Ex-Christie Allies’ Trial Delayed as Judge Cites Complexity

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New Jersey Gov. Chris Christie's former deputy chief of staff Bridget Kelly (L) leaves the federal courthouse on May 4, 2015 in Newark, New Jersey.

Photo by Bryan Thomas/Getty Images

Two former allies of New Jersey Governor Chris Christie charged with plotting traffic jams near the George Washington Bridge face a Nov. 16 trial after a judge pushed the date back from July, citing the case’s complexity.

U.S. District Judge Susan Wigenton in Newark on Tuesday postponed the case of Bridget Anne Kelly, Christie’s ex-deputy chief of staff, and Bill Baroni, the former deputy executive director of the Port Authority of New York & New Jersey. The delay will give lawyers for Kelly, 42, and Baroni, 43, adequate time to review documents and materials and further investigate the charges, according to Wigenton’s order.

Kelly and Baroni pleaded not guilty May 4 to charges they conspired to close access lanes to the bridge in 2013 to punish the Democratic mayor of Fort Lee, New Jersey, for not backing Christie’s re-election. The scandal has hurt Christie, a Republican, as he weighs a White House run in 2016.

Another ex-Port Authority official, David Wildstein, helped prosecutors build a case against Kelly and Baroni. He pleaded guilty May 1.

Kelly’s attorney, Michael Critchley, declined to comment on the delay. Baroni’s attorney, Michael Baldassare, didn’t immediately return a phone call seeking comment.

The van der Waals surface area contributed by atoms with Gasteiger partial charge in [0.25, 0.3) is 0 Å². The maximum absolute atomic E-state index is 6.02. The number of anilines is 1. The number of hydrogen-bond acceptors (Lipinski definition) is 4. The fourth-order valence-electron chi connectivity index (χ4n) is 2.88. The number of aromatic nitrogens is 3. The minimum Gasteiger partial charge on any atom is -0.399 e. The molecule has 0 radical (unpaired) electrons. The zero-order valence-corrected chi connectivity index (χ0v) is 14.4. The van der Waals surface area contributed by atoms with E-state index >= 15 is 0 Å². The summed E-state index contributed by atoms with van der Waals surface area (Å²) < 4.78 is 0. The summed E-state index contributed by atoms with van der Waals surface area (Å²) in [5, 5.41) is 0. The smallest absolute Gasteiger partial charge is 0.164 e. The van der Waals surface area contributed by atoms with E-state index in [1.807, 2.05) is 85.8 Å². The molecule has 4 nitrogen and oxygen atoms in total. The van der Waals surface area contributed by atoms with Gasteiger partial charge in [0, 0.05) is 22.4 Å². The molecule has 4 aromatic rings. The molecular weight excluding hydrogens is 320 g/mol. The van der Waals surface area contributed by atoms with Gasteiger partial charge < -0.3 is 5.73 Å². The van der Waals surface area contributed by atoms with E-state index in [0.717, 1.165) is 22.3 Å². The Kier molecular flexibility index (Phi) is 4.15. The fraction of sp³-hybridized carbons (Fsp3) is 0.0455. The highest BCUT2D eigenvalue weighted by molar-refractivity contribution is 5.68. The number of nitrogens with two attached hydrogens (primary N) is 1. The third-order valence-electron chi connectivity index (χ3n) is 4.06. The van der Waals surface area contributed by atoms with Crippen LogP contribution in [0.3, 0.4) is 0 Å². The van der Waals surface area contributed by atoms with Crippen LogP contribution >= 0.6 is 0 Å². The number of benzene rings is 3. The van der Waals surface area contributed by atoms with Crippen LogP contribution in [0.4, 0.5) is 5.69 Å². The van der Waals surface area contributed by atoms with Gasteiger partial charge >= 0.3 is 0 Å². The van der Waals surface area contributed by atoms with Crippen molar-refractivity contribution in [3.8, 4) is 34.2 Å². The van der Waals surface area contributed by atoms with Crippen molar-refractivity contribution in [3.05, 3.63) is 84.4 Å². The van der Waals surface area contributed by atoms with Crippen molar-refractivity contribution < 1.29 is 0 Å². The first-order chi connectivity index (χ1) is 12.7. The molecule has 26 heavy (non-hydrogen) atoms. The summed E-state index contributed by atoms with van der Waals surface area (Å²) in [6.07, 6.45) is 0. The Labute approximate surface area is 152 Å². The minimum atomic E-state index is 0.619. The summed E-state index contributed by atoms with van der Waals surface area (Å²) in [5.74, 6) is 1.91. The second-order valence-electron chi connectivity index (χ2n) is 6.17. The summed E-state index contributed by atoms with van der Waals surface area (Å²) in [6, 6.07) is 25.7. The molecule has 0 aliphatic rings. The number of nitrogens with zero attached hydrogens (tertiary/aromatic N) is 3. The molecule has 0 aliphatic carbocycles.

On May 13, Wigenton allowed Baroni to travel from May 18 to May 26 to Dublin to work on a campaign in support of a marriage-equality referendum. Prosecutors working for U.S. Attorney Paul Fishman agreed to the trip. Both Kelly and Baroni are free on $150,000 bond.

No Additional Charges

When the indictments were unsealed May 1, Fishman said he didn’t intend to bring additional charges “based on the evidence available to us today.”

The traffic snarls ended only when Patrick Foye, the Port Authority’s executive director and an appointee of New York Governor Andrew Cuomo, a Democrat, ordered the access lanes reopened on the fifth day.

The plot came to light with the publication of an e-mail sent by Kelly a month before the closures.

“Time for some traffic problems in Fort Lee,” she wrote on Aug. 13, 2013. “Got it,” replied Wildstein, then the interstate capital projects director at the Port Authority.

Kelly and Baroni are charged with conspiring to misuse property of an organization receiving federal benefits, misapplying property of such an organization, conspiracy to commit wire fraud, conspiracy to deprive Fort Lee residents of their civil rights, deprivation of civil rights and wire fraud.

The cases are U.S. v. Baroni, 15-cr-00193, and U.S. v. Wildstein, 15-cr-00209, U.S. District Court, District of New Jersey (Newark).